Bad Sports A church turns down $10,000 from sportsmen.
By John R. Lott Jr.
When should a modest local church turn down $10,000 a year for sports
activities that help keep children off the streets and out of gangs?
Apparently, that will happen this coming Saturday when the money is
raised by the Catholic Sportsmen's Organization by raffling off a
John Aquilino wanted to do something to replace the tattered uniforms
of the Hyattsville, Maryland Catholic Youth Organization sports teams.
New basketball uniforms hadn't been purchased for nine years. The
blue-collar area also had numerous other pressing problems: The convent
roof was leaking, the parochial school was recently fined $4,000 for
faulty fire doors, and the school's carpet was decrepit. Unfortunately,
ordinary raffles for things like the sports teams were only raising
about a couple hundred dollars.
Yet, with St. Jerome's Catholic Church located only a ten-minute or so
trip from the Prince George's County Trap and Skeet Center, Aquilino
hit upon the idea of shooting contests and a gun raffle each year on
the Saturday before Father's Day. It has been a roaring success,
raising thousands of dollars just its first year. New uniforms were
purchased and money was provided for new carpeting at the school.
Opponents of the raffle and skeet shoot sprang up as soon as the idea
was discussed. Aquilino offered opponents a challenge to see whether
their approaches would raise as much money. One woman answered the
challenge and set up bingo contests (and in the spirit of friendly
competition, the "gun nuts" helped her out a lot a long the way).
Starting three years ago, right when the Catholic Sportsmen's
Organization started, she has raised about a quarter of the money
raised by the sportsmen. But this was a contest where everyone won. As
Aquilino said, "I think that it is great, that is $8,000 [raised by the
bingo games] the kids didn't have."
To Peggy Alexander, a former member of the church, "it's a moral issue.
It's about putting more guns out on the street. It's against the
life-affirming doctrine of that the Catholic Church preaches." So far
the winners of the raffle during the first three years hardly fit that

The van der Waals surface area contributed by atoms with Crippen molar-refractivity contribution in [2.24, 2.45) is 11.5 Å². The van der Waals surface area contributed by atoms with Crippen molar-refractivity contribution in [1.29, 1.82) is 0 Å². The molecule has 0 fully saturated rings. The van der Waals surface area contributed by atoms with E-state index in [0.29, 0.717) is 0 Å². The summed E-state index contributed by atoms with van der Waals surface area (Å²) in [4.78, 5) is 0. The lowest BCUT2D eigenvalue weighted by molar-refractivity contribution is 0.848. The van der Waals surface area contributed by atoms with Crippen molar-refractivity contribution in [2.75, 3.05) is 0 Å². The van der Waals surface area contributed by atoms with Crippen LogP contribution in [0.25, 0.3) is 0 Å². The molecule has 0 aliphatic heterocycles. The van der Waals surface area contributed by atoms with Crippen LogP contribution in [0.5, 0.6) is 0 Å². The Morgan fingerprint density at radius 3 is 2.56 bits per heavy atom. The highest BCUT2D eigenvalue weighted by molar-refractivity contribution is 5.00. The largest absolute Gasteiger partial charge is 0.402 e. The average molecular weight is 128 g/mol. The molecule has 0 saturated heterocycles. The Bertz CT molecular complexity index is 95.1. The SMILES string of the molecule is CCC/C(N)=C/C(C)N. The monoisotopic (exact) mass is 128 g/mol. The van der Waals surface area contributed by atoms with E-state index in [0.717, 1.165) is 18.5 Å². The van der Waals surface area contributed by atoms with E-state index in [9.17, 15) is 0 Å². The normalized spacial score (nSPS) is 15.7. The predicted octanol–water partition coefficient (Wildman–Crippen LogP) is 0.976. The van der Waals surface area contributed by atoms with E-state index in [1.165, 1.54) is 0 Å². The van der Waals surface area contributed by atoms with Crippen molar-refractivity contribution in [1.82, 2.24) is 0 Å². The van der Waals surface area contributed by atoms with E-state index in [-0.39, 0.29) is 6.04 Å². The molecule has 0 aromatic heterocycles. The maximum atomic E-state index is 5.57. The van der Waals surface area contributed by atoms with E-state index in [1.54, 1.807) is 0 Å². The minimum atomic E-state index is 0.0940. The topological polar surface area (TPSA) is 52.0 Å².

dangerous image: a choir master at a neighboring parish, a 70-year-old
mother of one of the people who helps out at the church, and the
general counsel for NASA.
Surely no one wants criminals to get guns. But few criminals
participate in church fundraisers or pass background checks and the
evidence is that with over two million defensive guns uses each year,
guns are used at least four times more frequently to stop crime than
they are used to commit crime. The most vulnerable in our society,
those are weaker physically such as women and the elderly as well as
poor people (particularly blacks) who are most likely the victims of
violent crime, benefit the most from owning guns. Police are extremely
important in stopping (my own research indicates that they are the
single most important factor), but they understand that they can't be
everywhere all the time and that they almost always arrive on the scene
after the crime has been committed. The Catholic Church clearly
recognizes the right of self defense, and telling people to behave
passively also turns out not to be very safe advice.
Unfortunately, Theodore Cardinal McCarrick, the archbishop of
Washington, has tried to stop the raffles and skeet shoots. The
cardinal decided that the sportsmen's group could only raise money for
the church as long as it was not "related in any way to the use or sale
This hasn't satisfied opponents, who worry that some of the "tainted
money" could still find its way into church coffers. They also complain
that the "Sportsmen's group members wear t-shirts with gun images to
The media hasn't missed the chance to paint gun owners as uncaring
cavemen. The Washington Post paints the disagreement as being between
"some people [who] cannot get beyond their fascination with guns and
some people [who] actually believe the words of their faith's
commandments." That good intentions might be on both sides never seems
to have crossed liberal minds.
John Lott, a resident scholar at the American Enterprise Institute ,
is the author of the newly released book, The Bias Against Guns .
Updated Media Analysis of Appalachian Law School Attack
Since the first news search was done additional news stories have been
added to Nexis:
There are thus now 218 unique stories, and a total of 294 stories counting
duplicates (the stories in yellow were duplicates): Excel file for
general overview and specific stories. Explicit mentions of defensive gun use
increase from 2 to 3 now.